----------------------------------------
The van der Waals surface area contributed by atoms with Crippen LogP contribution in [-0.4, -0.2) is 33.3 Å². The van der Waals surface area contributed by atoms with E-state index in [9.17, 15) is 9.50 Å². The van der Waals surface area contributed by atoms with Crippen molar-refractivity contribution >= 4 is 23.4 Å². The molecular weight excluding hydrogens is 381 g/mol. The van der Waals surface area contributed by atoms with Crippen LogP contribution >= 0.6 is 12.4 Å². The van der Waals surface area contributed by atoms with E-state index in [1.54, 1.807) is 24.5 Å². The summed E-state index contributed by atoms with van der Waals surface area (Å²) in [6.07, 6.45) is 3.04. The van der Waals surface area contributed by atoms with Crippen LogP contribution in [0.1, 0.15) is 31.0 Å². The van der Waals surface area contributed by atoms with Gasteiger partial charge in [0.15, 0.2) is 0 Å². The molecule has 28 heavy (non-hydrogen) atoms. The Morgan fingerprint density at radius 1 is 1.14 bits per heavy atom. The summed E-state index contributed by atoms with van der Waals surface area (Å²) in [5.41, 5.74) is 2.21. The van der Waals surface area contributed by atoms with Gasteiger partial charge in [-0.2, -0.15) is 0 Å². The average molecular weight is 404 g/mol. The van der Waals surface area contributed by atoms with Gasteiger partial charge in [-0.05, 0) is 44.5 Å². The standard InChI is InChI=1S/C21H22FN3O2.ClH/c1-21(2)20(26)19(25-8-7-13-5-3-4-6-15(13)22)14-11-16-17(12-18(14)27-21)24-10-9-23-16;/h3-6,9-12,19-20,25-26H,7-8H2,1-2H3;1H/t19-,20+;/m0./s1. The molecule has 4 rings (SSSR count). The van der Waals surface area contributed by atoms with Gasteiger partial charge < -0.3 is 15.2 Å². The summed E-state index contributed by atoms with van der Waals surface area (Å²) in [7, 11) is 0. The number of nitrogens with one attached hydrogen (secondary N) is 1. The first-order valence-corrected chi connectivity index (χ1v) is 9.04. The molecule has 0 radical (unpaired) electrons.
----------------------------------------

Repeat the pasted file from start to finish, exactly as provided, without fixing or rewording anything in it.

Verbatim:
The van der Waals surface area contributed by atoms with Crippen LogP contribution in [-0.4, -0.2) is 33.3 Å². The van der Waals surface area contributed by atoms with E-state index in [9.17, 15) is 9.50 Å². The van der Waals surface area contributed by atoms with Crippen molar-refractivity contribution >= 4 is 23.4 Å². The molecular weight excluding hydrogens is 381 g/mol. The van der Waals surface area contributed by atoms with Crippen LogP contribution >= 0.6 is 12.4 Å². The van der Waals surface area contributed by atoms with E-state index in [1.54, 1.807) is 24.5 Å². The summed E-state index contributed by atoms with van der Waals surface area (Å²) in [6.07, 6.45) is 3.04. The van der Waals surface area contributed by atoms with Crippen LogP contribution in [0.1, 0.15) is 31.0 Å². The van der Waals surface area contributed by atoms with Gasteiger partial charge in [0.15, 0.2) is 0 Å². The molecule has 28 heavy (non-hydrogen) atoms. The Morgan fingerprint density at radius 1 is 1.14 bits per heavy atom. The summed E-state index contributed by atoms with van der Waals surface area (Å²) in [5.41, 5.74) is 2.21. The van der Waals surface area contributed by atoms with Gasteiger partial charge in [-0.2, -0.15) is 0 Å². The average molecular weight is 404 g/mol. The van der Waals surface area contributed by atoms with Gasteiger partial charge in [-0.05, 0) is 44.5 Å². The standard InChI is InChI=1S/C21H22FN3O2.ClH/c1-21(2)20(26)19(25-8-7-13-5-3-4-6-15(13)22)14-11-16-17(12-18(14)27-21)24-10-9-23-16;/h3-6,9-12,19-20,25-26H,7-8H2,1-2H3;1H/t19-,20+;/m0./s1. The molecule has 4 rings (SSSR count). The van der Waals surface area contributed by atoms with Gasteiger partial charge < -0.3 is 15.2 Å². The summed E-state index contributed by atoms with van der Waals surface area (Å²) in [7, 11) is 0. The number of nitrogens with one attached hydrogen (secondary N) is 1. The first-order valence-corrected chi connectivity index (χ1v) is 9.04. The molecule has 0 radical (unpaired) electrons.